Most people tend to learn from their mistakes and avoid making the same blunder twice. Now research reveals a genetic mutation that helps to determine the extent to which certain people are doomed to repeat history.
Drug addicts, alcoholics and compulsive gamblers are known to be more likely than other people to have this genetic mutation, which leaves them with fewer receptors of a certain type in the brain. These receptors — called D2 receptors — are activated when levels of the neurotransmitter dopamine drop.
Dopamine is responsible for signalling fun and pleasure in the brain. But dopamine also helps us learn. When we make a pleasurable decision, dopamine is a chemical treat, urging the brain to repeat the choice. Being deprived of such a treat should theoretically activate D2 receptors and encourage people not to make that same decision again.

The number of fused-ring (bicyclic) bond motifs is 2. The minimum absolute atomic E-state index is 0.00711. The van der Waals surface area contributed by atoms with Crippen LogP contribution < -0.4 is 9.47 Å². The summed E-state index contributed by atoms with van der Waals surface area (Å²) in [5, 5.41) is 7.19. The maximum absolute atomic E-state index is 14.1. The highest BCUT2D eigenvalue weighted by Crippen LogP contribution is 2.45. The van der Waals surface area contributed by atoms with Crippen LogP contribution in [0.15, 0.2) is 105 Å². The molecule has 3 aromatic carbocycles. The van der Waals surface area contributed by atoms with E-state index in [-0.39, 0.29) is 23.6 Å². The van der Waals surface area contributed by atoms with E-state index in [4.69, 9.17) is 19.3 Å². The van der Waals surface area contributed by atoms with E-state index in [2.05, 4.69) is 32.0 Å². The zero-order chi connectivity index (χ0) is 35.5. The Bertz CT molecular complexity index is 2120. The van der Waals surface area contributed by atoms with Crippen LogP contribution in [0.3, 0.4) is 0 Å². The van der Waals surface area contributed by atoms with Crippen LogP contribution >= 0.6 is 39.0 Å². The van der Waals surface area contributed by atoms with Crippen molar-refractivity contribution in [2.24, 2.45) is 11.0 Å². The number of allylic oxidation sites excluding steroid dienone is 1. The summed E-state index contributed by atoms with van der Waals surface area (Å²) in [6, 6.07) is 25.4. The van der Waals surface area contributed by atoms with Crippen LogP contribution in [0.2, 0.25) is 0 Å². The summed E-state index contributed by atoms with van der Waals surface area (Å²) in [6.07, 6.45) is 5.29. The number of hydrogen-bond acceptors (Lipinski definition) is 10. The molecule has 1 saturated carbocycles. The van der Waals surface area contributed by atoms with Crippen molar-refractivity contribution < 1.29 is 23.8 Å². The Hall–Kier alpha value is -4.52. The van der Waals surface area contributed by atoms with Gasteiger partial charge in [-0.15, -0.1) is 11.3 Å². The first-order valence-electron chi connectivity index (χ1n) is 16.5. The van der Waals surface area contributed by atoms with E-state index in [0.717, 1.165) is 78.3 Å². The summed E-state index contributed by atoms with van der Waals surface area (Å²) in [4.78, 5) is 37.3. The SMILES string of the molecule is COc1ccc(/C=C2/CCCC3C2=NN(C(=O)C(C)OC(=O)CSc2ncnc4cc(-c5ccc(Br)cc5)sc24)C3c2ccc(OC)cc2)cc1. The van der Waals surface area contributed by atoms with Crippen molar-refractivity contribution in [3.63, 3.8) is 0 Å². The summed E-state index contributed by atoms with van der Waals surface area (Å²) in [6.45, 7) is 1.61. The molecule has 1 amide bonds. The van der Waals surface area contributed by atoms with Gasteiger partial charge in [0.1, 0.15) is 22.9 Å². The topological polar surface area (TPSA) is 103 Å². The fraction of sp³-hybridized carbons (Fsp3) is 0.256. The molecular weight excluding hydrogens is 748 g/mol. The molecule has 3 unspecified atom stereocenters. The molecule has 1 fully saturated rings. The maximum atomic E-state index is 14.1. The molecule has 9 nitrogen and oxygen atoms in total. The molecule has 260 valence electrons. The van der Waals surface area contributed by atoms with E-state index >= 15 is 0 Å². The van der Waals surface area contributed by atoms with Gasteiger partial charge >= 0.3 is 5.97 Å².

So it had been theorized that people with fewer D2 receptors might be less capable of learning from negative reinforcement.